The app is called Facebook Lite and is basically a low-fi version of the full app known by hundreds of millions of users worldwide. Lite, which appears to be actually a wrapper for a web app, is just 262KB in size and it should work even on devices with very low processing power and slow 2G connections. As TechCrunch’s Jon Russell notes, the app is based on Snaptu, an app that Facebook acquired in 2011, which allows Facebook to run on some feature phones.
The app is fairly basic in functionality and design, but all the key components are present, including Messenger, Pages, Groups, and more. There’s also notification support, so users should be able to rely on it for the core Facebook experience. Here’s the app’s Play Store description:
- Fast to install — the app is less than 1 MB
- Quick to load
- Efficient with data
- Designed for 2G networks and areas with limited network connectivity
From testing the app on my Mate 7, performance and responsiveness are clearly several notches below the full Facebook app, but that is to be expected from an application designed to run on basic devices.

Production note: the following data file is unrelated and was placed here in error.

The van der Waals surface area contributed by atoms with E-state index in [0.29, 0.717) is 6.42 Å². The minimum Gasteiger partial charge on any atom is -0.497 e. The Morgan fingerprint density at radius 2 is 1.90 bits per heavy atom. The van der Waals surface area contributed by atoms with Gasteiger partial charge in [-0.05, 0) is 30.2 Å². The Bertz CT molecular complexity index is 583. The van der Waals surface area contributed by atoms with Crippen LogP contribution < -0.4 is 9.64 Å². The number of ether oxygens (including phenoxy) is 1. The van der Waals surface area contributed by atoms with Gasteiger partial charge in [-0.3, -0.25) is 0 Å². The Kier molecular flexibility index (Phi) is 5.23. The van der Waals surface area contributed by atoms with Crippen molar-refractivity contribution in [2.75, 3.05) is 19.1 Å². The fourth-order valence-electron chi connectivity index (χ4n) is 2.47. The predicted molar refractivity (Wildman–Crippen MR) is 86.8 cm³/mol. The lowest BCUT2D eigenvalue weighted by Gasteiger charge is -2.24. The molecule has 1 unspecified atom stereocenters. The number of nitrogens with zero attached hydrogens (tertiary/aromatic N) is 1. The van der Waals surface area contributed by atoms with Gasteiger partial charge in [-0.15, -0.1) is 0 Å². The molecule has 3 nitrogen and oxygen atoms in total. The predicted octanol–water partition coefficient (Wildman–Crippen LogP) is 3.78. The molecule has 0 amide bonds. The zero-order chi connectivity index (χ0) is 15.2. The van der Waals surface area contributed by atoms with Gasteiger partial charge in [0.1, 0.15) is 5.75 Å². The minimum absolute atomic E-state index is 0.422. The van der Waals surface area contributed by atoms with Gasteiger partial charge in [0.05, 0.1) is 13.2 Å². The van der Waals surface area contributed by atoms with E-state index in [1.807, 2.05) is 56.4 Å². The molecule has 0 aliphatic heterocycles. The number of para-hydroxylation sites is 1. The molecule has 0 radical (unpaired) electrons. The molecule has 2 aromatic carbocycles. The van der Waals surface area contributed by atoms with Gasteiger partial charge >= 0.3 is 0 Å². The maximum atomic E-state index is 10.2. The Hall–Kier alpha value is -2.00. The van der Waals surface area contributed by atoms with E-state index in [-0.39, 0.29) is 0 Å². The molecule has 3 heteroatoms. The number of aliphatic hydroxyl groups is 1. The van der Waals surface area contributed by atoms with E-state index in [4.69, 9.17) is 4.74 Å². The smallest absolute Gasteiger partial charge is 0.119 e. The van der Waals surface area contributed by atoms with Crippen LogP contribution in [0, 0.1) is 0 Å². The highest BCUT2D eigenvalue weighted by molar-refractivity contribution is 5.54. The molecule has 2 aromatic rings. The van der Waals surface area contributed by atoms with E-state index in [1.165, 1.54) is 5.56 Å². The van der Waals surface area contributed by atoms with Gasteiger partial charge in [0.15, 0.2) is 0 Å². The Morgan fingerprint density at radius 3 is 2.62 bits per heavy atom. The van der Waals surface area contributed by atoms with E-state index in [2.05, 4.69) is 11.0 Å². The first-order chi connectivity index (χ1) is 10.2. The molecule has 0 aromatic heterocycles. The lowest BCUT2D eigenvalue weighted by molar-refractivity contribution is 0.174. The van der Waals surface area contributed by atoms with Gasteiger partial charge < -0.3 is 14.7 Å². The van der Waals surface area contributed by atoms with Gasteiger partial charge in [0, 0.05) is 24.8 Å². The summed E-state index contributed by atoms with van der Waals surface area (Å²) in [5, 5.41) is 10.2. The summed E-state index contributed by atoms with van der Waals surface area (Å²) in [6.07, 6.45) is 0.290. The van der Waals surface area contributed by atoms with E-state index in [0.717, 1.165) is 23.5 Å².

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The app appears to have been quietly launched on January 20. For now, Facebook Lite is available in Bangladesh, Nepal, Nigeria, South Africa, Sudan, Sri Lanka, Vietnam, and Zimbabwe. These are all markets where connectivity is spotty, at best, and where smartphone penetration is still low. Facebook appears to be using these locales as a test bed before rolling out Facebook Lite to more regions.
Facebook has a clear interest in getting more users online, given how user acquisition has tapered off (or even turned negative) in most developed markets. Facebook Lite is just one of the initiatives that Mark Zuckerberg’s company is pursuing in developing markets, with other examples being Internet.org (bringing free Internet access to underserved areas) and Facebook Zero (sponsored access to Facebook).